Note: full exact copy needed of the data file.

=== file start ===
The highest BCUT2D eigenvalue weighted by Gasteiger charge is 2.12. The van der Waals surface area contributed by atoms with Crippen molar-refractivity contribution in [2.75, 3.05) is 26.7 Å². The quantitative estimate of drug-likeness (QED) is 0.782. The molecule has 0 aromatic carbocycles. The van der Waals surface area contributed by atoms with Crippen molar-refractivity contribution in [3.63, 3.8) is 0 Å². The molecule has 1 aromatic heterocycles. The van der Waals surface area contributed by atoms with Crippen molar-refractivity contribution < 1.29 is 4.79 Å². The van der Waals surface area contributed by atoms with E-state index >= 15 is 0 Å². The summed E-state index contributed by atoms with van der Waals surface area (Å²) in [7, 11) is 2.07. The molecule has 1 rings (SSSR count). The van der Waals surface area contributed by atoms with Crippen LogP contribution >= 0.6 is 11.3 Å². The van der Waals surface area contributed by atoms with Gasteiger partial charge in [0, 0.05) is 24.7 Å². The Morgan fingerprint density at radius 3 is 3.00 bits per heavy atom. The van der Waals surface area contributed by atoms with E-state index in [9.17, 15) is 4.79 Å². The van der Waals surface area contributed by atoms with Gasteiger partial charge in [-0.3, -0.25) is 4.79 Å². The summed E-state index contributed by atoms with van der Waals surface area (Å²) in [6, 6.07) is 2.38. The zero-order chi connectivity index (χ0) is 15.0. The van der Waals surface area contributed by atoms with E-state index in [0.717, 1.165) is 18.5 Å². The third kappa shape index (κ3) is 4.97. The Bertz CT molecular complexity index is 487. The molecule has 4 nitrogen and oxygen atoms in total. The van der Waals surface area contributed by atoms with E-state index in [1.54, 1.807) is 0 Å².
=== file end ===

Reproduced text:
The highest BCUT2D eigenvalue weighted by Gasteiger charge is 2.12. The van der Waals surface area contributed by atoms with Crippen molar-refractivity contribution in [2.75, 3.05) is 26.7 Å². The quantitative estimate of drug-likeness (QED) is 0.782. The molecule has 0 aromatic carbocycles. The van der Waals surface area contributed by atoms with Crippen molar-refractivity contribution in [3.63, 3.8) is 0 Å². The molecule has 1 aromatic heterocycles. The van der Waals surface area contributed by atoms with Crippen molar-refractivity contribution < 1.29 is 4.79 Å². The van der Waals surface area contributed by atoms with E-state index >= 15 is 0 Å². The summed E-state index contributed by atoms with van der Waals surface area (Å²) in [7, 11) is 2.07. The molecule has 1 rings (SSSR count). The van der Waals surface area contributed by atoms with Crippen LogP contribution >= 0.6 is 11.3 Å². The van der Waals surface area contributed by atoms with Gasteiger partial charge in [0, 0.05) is 24.7 Å². The Morgan fingerprint density at radius 3 is 3.00 bits per heavy atom. The van der Waals surface area contributed by atoms with E-state index in [9.17, 15) is 4.79 Å². The van der Waals surface area contributed by atoms with Gasteiger partial charge in [-0.3, -0.25) is 4.79 Å². The summed E-state index contributed by atoms with van der Waals surface area (Å²) in [6, 6.07) is 2.38. The zero-order chi connectivity index (χ0) is 15.0. The van der Waals surface area contributed by atoms with E-state index in [0.717, 1.165) is 18.5 Å². The third kappa shape index (κ3) is 4.97. The Bertz CT molecular complexity index is 487. The molecule has 4 nitrogen and oxygen atoms in total. The van der Waals surface area contributed by atoms with E-state index in [1.54, 1.807) is 0 Å².